A shake-up within the Board of Veterans’ Appeals has resulted in former general counsel for big data ChoicePoint Carol DiBattiste taking over at the helm.
DiBattiste enjoyed a well-connected military and corporate career as an attorney moving from the Air Force to the Pentagon and eventually serving as Under Secretary of the Air Force under President Bill Clinton.
As a civilian, she was a partner at Holland & Knight from 2001 to 2003. She was chief of staff and later deputy administrator in the TSA from 2003 to 2005. She later served as ChoicePoint’s general counsel until 2008 when she moved to Government Affairs at LexisNexis.
Curiously, at TSA, DiBattiste was notorious for obstructing access to data for FOIA requests. Even a privacy officer at the Department of Homeland Security was unable to get data from TSA linked to a privacy breach.
SOME BACKGROUND ON DIBATTISTE
According to eSecurityPlanet:
“According to the documents, the privacy officer at the Department of Homeland Security, Nuala O’Connor Kelly, was tasked with investigating the JetBlue incident, but kept getting the run around. When Ms. Kelly escalated the problems up the chain of command at TSA, the investigation continued to hit one brick wall after another.
“Frustrated, Kelly sent an email to TSA deputy administrator Carol DiBattiste in November 2003. ”I had sent my first inquiry to TSA public affairs, my second to (the agency’s risk assessment office), but information has not been forthcoming,” Kelly wrote. ”This is particularly disturbing… We’re getting better information from outside then we have from our own folks at this time.”
“DiBattiste’s helpful response? ”TSA Public Affairs has no information in response to your request.” Indeed, it would seem that ChoicePoint chose well, particularly if its goal is to avoid getting to the bottom of privacy problems.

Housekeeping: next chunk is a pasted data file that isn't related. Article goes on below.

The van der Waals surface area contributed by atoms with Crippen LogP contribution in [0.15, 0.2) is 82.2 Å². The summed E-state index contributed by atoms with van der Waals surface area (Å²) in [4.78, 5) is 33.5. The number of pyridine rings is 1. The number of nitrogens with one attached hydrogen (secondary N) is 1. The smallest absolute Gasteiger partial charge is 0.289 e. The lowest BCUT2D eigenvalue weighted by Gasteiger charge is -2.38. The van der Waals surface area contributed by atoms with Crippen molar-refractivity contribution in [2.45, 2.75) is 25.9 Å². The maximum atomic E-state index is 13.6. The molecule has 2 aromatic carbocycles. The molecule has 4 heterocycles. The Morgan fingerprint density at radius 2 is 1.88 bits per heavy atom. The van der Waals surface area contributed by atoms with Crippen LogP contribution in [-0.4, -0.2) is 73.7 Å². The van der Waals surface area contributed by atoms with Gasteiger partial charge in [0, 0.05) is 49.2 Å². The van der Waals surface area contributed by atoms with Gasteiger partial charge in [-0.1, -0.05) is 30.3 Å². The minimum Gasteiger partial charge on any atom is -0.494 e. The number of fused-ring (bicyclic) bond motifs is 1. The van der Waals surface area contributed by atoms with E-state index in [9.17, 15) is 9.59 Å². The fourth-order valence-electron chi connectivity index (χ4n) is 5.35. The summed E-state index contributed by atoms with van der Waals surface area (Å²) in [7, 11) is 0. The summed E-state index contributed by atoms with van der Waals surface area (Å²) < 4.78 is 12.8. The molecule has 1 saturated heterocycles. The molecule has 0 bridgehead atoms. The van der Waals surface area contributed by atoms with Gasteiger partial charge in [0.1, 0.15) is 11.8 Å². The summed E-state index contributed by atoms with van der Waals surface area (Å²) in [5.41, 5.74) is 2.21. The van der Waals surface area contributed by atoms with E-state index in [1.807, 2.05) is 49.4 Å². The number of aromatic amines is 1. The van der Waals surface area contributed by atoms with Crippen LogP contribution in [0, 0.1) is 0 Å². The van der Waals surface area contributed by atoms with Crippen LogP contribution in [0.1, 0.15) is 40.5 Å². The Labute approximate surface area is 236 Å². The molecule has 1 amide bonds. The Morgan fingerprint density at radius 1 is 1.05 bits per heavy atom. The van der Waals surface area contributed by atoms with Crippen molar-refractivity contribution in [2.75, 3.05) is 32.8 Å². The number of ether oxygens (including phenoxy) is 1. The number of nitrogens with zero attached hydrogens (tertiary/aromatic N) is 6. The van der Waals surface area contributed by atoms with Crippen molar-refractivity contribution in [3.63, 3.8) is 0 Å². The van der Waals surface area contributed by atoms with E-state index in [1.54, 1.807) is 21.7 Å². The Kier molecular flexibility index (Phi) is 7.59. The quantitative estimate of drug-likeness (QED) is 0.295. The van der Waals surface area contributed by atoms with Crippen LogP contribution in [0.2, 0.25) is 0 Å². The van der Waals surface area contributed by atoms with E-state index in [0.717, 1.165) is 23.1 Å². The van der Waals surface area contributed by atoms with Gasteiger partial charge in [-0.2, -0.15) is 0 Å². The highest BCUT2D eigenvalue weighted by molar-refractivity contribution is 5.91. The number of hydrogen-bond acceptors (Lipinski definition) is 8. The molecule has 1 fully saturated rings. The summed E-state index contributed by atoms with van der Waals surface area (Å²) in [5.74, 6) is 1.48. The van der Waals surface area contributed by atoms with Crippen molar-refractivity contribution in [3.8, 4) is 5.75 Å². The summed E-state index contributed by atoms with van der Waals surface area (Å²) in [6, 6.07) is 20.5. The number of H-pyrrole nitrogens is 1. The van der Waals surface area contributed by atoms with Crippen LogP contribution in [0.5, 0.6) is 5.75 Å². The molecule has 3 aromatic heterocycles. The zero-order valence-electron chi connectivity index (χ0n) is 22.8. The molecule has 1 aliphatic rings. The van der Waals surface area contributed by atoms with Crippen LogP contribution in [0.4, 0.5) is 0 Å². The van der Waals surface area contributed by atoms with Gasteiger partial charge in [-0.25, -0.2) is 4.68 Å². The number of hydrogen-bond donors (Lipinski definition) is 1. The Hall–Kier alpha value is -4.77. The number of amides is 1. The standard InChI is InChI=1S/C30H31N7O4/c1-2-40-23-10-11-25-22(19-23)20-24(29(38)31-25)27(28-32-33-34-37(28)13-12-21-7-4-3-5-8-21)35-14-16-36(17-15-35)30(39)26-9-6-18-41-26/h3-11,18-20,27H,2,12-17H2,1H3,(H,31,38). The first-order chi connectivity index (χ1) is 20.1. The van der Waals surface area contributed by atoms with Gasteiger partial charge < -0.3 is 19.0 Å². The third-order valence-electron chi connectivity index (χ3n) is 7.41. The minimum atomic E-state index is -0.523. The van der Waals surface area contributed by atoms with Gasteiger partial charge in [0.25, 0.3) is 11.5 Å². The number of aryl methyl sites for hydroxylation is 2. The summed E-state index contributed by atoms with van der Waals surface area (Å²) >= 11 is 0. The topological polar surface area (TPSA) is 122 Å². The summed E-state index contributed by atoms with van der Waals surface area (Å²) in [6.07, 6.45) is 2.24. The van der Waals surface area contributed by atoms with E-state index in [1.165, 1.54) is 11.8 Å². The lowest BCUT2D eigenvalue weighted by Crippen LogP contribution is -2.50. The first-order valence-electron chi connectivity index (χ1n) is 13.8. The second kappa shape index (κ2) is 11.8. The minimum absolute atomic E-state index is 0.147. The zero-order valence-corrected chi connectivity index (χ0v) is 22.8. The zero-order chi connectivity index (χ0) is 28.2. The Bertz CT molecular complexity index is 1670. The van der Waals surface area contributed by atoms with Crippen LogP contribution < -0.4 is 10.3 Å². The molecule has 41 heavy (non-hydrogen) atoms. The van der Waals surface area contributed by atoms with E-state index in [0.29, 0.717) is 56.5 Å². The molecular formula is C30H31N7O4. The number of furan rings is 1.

“Unfortunately, the reality is that DiBattiste was mostly likely chosen not for any privacy expertise but for her ability to smooth any feathers among her former TSA colleagues that ChoicePoint’s recent disasters might have ruffled.
“You see, government agencies like the Department of Homeland Security and the TSA represent a huge market for ChoicePoint’s products, so whitewashing their privacy problems is clearly going to be a top priority. And for nearly a million dollars in total compensation, their new Chief Privacy Officer will be able to afford a lot of paint brushes.
“The larger lesson to be learned from comparing these two hires comes from seeing the contrasting approaches of Google and ChoicePoint. In my estimation, Google chose somebody who could help them engage deeply in the thorny issues facing them, while ChoicePoint opted for a government insider whose recent trip through the revolving door gives them the best opportunity to wave away past mistakes with the secret handshake.”
ChoicePoint apparently paid DiBattiste a starting salary of $900k plus bonuses.
In 2016, Wikipedia of all places reported that DiBattiste would take over as Executive in Charge of the Board of Veterans’ Appeals. That is quite a pay cut, right, going from $900k to $180k. So what is behind the move?